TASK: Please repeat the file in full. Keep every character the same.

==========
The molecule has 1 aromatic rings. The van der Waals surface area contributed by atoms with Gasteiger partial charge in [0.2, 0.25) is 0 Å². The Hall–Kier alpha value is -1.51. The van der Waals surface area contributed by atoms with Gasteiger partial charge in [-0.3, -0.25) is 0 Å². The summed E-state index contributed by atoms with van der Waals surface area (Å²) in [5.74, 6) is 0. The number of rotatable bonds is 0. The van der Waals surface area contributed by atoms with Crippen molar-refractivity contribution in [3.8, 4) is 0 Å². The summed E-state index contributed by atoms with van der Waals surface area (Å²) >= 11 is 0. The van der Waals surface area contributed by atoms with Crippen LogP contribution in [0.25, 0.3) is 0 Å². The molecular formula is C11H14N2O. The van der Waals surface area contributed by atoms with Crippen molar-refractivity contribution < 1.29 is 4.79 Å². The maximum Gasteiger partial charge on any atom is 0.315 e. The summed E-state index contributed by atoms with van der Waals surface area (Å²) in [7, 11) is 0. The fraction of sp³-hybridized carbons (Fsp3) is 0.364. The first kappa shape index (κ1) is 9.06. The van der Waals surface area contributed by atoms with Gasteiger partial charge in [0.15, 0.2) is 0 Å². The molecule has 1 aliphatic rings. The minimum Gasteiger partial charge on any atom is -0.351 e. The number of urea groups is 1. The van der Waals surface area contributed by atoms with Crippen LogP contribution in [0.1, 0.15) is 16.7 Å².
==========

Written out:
The molecule has 1 aromatic rings. The van der Waals surface area contributed by atoms with Gasteiger partial charge in [0.2, 0.25) is 0 Å². The Hall–Kier alpha value is -1.51. The van der Waals surface area contributed by atoms with Gasteiger partial charge in [-0.3, -0.25) is 0 Å². The summed E-state index contributed by atoms with van der Waals surface area (Å²) in [5.74, 6) is 0. The number of rotatable bonds is 0. The van der Waals surface area contributed by atoms with Crippen molar-refractivity contribution in [3.8, 4) is 0 Å². The summed E-state index contributed by atoms with van der Waals surface area (Å²) >= 11 is 0. The van der Waals surface area contributed by atoms with Crippen LogP contribution in [0.25, 0.3) is 0 Å². The molecular formula is C11H14N2O. The van der Waals surface area contributed by atoms with Crippen molar-refractivity contribution < 1.29 is 4.79 Å². The maximum Gasteiger partial charge on any atom is 0.315 e. The summed E-state index contributed by atoms with van der Waals surface area (Å²) in [7, 11) is 0. The fraction of sp³-hybridized carbons (Fsp3) is 0.364. The first kappa shape index (κ1) is 9.06. The van der Waals surface area contributed by atoms with Gasteiger partial charge in [0.15, 0.2) is 0 Å². The molecule has 1 aliphatic rings. The minimum Gasteiger partial charge on any atom is -0.351 e. The number of urea groups is 1. The van der Waals surface area contributed by atoms with Crippen LogP contribution in [0.1, 0.15) is 16.7 Å².